7. Nevada (Republican-controlled): This race has stayed tight for months, with Sen. Dean Heller (R) and Rep. Shelley Berkley (D) about neck and neck in cash on hand and polling. A potential shakeup could come from a House Ethics Committee investigation into allegations that Berkley used her position to help her husband’s heart-transplant practice succeed. Heller has so far stayed quiet on the issue, but the committee’s July decision could easily bring this issue to the fore. (Previous ranking: 7)

6. Massachusetts (R): Elizabeth Warren (D) continues to be a fundraising phenom in her campaign against Sen. Scott Brown (R-Mass.); she pulled in $6.9 million between January and March — a haul that nearly set the record for the first quarter of an election year. But the race for her is more about how she comes off and whether she can close the likeability gap with Brown. Of course, lots of money can help her make that happen. (Previous ranking: 6)

5. Montana (D): Rep. Denny Rehberg (R) finally matched Sen. Jon Tester (D) in fundraising in the first quarter of 2012 — both men raised $1.2 million — but the incumbent senator still has a wide cash lead. Polling suggests the race is within the low-single digits. That’s where it’s been and where it will stay all the way through November. Democrats are confident that Tester’s personal brand can overcome what will likely be an easy victory at the presidential level for Mitt Romney. That may depend on how effective a campaign Rehberg runs and how much of the vote the two libertarian candidates on the ballot take. Remember: The libertarian candidate took 10,000 votes in Tester’s last race, and he won by about 3,500 votes. (Previous ranking: 5)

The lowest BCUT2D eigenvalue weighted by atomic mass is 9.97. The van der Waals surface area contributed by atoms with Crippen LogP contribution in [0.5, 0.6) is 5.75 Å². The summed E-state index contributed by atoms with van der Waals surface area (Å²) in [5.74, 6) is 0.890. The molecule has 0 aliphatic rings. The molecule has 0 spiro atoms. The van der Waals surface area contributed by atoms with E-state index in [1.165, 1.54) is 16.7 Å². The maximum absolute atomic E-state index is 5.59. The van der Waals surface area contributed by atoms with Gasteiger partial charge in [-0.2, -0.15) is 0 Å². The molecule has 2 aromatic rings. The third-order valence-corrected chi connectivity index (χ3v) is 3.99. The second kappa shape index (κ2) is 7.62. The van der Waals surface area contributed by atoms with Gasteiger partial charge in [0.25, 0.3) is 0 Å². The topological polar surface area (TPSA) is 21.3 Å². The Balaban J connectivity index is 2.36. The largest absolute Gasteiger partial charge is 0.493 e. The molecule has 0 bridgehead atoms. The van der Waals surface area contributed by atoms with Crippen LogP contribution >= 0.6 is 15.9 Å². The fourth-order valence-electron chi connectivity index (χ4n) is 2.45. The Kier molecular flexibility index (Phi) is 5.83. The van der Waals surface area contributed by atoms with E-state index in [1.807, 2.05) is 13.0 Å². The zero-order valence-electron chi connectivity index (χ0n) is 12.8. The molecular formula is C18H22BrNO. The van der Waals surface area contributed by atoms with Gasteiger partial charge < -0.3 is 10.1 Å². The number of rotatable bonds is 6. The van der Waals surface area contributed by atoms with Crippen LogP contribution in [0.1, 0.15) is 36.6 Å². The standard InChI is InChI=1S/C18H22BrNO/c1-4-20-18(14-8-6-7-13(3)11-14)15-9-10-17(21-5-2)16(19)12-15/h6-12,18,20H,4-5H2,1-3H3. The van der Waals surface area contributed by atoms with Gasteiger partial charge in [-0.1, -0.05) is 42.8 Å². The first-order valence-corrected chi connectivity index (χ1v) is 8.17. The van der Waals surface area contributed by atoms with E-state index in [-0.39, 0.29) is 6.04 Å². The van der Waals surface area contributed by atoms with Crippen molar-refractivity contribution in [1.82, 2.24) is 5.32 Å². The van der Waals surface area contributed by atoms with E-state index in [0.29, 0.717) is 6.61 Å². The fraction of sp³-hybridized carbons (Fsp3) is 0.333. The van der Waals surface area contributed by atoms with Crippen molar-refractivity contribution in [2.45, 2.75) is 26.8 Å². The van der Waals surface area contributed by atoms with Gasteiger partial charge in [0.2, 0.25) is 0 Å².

4. Missouri (D): Sen. Claire McCaskill (D-Mo.) had a huge first quarter, bringing in $2.3 million and far outpacing her top potential GOP rivals. It’s clear she’s not going without a fight. But this is just such a tough state for her. Even though former state treasurer Sarah Steelman (R) has barely raised any money, she still leads McCaskill 49 percent to 42 percent in the latest automated Rasmussen survey. McCaskill, who rarely cracks the low 40s in the polls, needs to raise her ceiling of support significantly. (Previous ranking: 4)

3. North Dakota (D): Rep. Rick Berg (R) is no John Hoeven. The latter cruised to an open seat victory in 2010 as a popular three-term governor, while Berg was just elected to his House seat in 2010, and Berg isn’t nearly as popular. But in a presidential year in North Dakota, he probably doesn’t need to be. Former state Attorney General Heidi Heitkamp (D) is a solid and credible candidate who will likely keep her side close enough to capitalize if Berg slips up. But Democrats almost certainly need Berg to make a mistake to win here. (Previous ranking: 3)

2. Maine (R): Former governor Angus King (I) is polling a huge — nay, massive — lead early in the race to replace retiring Sen. Olympia Snowe (R-Maine). The first public poll of the race showed King leading Republican Secretary of State Charlie Summers 56 percent to 22 percent, with Democratic former secretary of state Matt Dunlap at 12 percent. The only thing preventing us from moving this to No. 1 on the list is the chance — however slight — that King would struggle so mightily in this new era of political campaigning that he would blow the lead or that he would wind up caucusing with Republicans. Both are very unlikely. (Previous ranking: 2)

1. Nebraska (D) : Former senator Bob Kerrey (D) collected more than $900,000 in his first month as a candidate, and the Republican field to fill the seat of retiring Sen. Ben Nelson (D) is something short of stellar. And yet, this is Nebraska in a presidential year, which makes it a virtual impossibility that Democrats can win. The Republican primary, which is currently led by state Attorney General Jon Bruning, will get nasty, and Kerrey has a clear field on his side of the aisle. But it’s just hard to see how the math adds up for Kerrey in a state that Obama is likely to lose by double digits. (Previous ranking: 1)

Chris Cillizza and Rachel Weiner contributed to this report.